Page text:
What is a Sound Spectrogram?

by Pat Leonard last modified 2010-03-25 10:46

A sound spectrogram, like a musical score, is a visual representation of sound. As in musical notation, the horizontal dimension corresponds to time (reading from left to right), and the vertical dimension corresponds to frequency (or pitch), with higher sounds shown higher on the display. Frequency is measured in Hertz (Hz), or cycles per second; and in kilohertz (kHz) or thousands of cycles per second. The relative intensity of the sound at any particular time and frequency is indicated by the color of the spectrogram at that point.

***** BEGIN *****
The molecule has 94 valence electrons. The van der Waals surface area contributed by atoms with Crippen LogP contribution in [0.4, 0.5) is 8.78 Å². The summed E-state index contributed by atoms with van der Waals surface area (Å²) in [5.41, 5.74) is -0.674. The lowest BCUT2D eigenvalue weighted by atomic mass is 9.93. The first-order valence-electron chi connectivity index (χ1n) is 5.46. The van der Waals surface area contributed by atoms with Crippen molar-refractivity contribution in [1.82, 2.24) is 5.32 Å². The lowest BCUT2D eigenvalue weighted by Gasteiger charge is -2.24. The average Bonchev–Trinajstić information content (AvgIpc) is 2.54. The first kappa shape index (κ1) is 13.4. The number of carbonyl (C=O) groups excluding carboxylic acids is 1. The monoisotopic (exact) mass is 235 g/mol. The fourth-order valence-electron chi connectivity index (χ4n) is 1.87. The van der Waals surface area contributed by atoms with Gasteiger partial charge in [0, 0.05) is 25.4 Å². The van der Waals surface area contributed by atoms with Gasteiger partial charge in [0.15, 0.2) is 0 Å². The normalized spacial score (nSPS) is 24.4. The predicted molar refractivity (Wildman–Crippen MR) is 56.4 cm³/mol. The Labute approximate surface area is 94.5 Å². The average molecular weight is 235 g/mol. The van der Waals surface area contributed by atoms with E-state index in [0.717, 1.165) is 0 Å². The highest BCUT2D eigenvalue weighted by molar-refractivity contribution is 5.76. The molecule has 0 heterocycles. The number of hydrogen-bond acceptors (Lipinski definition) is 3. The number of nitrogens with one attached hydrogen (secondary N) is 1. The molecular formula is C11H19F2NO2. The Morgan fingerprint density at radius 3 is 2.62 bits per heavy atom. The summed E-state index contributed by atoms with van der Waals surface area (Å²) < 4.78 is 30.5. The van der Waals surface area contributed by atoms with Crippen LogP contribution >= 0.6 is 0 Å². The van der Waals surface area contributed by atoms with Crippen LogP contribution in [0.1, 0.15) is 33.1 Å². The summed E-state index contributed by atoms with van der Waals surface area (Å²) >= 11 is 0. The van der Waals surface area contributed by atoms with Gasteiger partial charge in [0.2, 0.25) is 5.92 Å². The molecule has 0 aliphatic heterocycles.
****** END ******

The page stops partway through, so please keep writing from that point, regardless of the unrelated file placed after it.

A spectrogram provides more complete and precise information than a musical score because it is based on actual measurements of the changing frequency content of a sound over time, typically made by specialized computer software or hardware, such as Raven.

The illustration below is a sound spectrogram of a banded wren (Thryothorus pleurostictus), a common and vocally active species that inhabits the tropical dry deciduous forest of the Pacific slope of Central America. This song was recorded in Costa Rica during a research project studying song-type sharing, and contains a wide variety of song elements, which can be distinguished visually in the spectrogram.